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manus: one could safely say that -- une 22 john: the market has misjudged the vote. are moreof the trends difficult to explain in terms of brexit. they are easier to explain in terms of interest rate differentials and strengths of major currencies. manus: in terms of the brexit divorce bill in the transition period, for the market and for stocks, sterling, the market, those are two of the biggest contentious issues we have. do you think a transition period of two years, four years would be reason for businesses to adjust? what you think is pragmatic for supporting business and jobs for the market? john: it depends whether you need a transition period. you only need one if you are going from something you notice
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something new you -- to something new. you can't negotiate a transition period until you have something you are transitioning to. one model is to have something probably the same as we have at the moment. that would be i think the united kingdom's preferred position. it may be the e.u.'s preferred position and 2019, but it will not be there preferred position for quite a long time. they seem to think britain was it more than they do. the other possibility is we trade with them through wto rules as we trade with the rest of the world at the moment where there will be tariffs on their agricultural products, for example, where they are big exporters of agricultural product into the u.k. they would face a tariff.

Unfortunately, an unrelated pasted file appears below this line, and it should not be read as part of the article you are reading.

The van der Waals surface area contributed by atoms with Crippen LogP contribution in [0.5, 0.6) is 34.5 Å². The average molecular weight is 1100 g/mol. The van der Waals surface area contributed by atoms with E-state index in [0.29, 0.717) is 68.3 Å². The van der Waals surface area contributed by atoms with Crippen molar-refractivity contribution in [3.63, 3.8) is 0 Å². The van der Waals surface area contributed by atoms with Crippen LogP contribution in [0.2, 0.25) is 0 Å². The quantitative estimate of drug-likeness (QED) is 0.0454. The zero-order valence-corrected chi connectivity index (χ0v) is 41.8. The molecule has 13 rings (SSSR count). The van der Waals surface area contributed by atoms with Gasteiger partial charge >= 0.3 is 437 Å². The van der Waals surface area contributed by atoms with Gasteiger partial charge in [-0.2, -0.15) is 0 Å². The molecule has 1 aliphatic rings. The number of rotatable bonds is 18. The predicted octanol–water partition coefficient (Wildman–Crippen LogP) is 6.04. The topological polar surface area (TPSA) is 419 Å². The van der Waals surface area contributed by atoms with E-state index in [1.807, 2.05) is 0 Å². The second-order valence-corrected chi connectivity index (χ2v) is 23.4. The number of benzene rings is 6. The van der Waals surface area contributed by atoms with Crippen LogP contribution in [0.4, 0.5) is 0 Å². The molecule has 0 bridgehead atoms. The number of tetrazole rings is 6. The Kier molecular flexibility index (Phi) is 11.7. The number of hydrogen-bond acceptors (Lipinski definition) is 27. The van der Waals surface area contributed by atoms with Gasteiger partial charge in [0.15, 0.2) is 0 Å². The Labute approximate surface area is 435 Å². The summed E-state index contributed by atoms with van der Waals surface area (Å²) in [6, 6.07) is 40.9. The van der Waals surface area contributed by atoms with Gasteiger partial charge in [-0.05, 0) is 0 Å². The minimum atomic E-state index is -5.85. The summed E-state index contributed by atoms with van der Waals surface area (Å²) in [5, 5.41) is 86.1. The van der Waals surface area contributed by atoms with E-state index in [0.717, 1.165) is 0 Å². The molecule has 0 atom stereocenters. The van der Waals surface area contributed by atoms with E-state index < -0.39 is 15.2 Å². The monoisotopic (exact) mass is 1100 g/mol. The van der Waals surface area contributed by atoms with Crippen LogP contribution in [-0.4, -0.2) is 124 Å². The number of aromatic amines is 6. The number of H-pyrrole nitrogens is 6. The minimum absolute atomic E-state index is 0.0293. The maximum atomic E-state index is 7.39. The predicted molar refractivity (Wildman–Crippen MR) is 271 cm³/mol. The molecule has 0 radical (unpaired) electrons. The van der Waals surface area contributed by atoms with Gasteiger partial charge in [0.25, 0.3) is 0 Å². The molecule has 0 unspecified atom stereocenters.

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terms of trade deals between the u.k. and other parts of the world, there are some attempt by the u.k. government to replicate deals that exist between the e.u. in those places. disappointing in terms of creating new deals? john: it is just an understanding. where the e.u. has an agreement at the moment with a third country, then there will be two but they are both entitled to transfer that agreement to themselves. it doesn't require the agreement of the fair country. say youtry is going to cannot negate your existing trade deal. anna: thank you very much. redwood from charles